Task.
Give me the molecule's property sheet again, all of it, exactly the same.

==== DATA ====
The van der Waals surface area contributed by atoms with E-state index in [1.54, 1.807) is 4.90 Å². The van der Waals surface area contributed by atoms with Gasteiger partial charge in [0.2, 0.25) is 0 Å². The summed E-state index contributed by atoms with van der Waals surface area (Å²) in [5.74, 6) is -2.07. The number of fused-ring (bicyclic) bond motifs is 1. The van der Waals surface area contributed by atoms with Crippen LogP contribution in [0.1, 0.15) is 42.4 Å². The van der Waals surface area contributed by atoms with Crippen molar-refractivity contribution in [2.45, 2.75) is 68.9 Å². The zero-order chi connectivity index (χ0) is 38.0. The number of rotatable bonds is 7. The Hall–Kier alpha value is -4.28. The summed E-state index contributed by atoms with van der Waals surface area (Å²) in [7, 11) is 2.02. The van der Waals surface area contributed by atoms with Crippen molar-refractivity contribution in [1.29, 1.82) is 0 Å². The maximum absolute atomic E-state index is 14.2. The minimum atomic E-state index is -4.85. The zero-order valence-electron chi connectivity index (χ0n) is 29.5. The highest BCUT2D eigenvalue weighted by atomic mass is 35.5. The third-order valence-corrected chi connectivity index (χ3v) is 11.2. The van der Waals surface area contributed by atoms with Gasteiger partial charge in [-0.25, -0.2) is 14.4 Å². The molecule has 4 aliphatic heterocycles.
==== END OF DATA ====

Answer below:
The van der Waals surface area contributed by atoms with E-state index in [1.54, 1.807) is 4.90 Å². The van der Waals surface area contributed by atoms with Gasteiger partial charge in [0.2, 0.25) is 0 Å². The summed E-state index contributed by atoms with van der Waals surface area (Å²) in [5.74, 6) is -2.07. The number of fused-ring (bicyclic) bond motifs is 1. The van der Waals surface area contributed by atoms with Crippen LogP contribution in [0.1, 0.15) is 42.4 Å². The van der Waals surface area contributed by atoms with Crippen molar-refractivity contribution in [2.45, 2.75) is 68.9 Å². The zero-order chi connectivity index (χ0) is 38.0. The number of rotatable bonds is 7. The Hall–Kier alpha value is -4.28. The summed E-state index contributed by atoms with van der Waals surface area (Å²) in [7, 11) is 2.02. The van der Waals surface area contributed by atoms with Crippen molar-refractivity contribution in [1.29, 1.82) is 0 Å². The maximum absolute atomic E-state index is 14.2. The minimum atomic E-state index is -4.85. The zero-order valence-electron chi connectivity index (χ0n) is 29.5. The highest BCUT2D eigenvalue weighted by atomic mass is 35.5. The third-order valence-corrected chi connectivity index (χ3v) is 11.2. The van der Waals surface area contributed by atoms with Gasteiger partial charge in [-0.25, -0.2) is 14.4 Å². The molecule has 4 aliphatic heterocycles.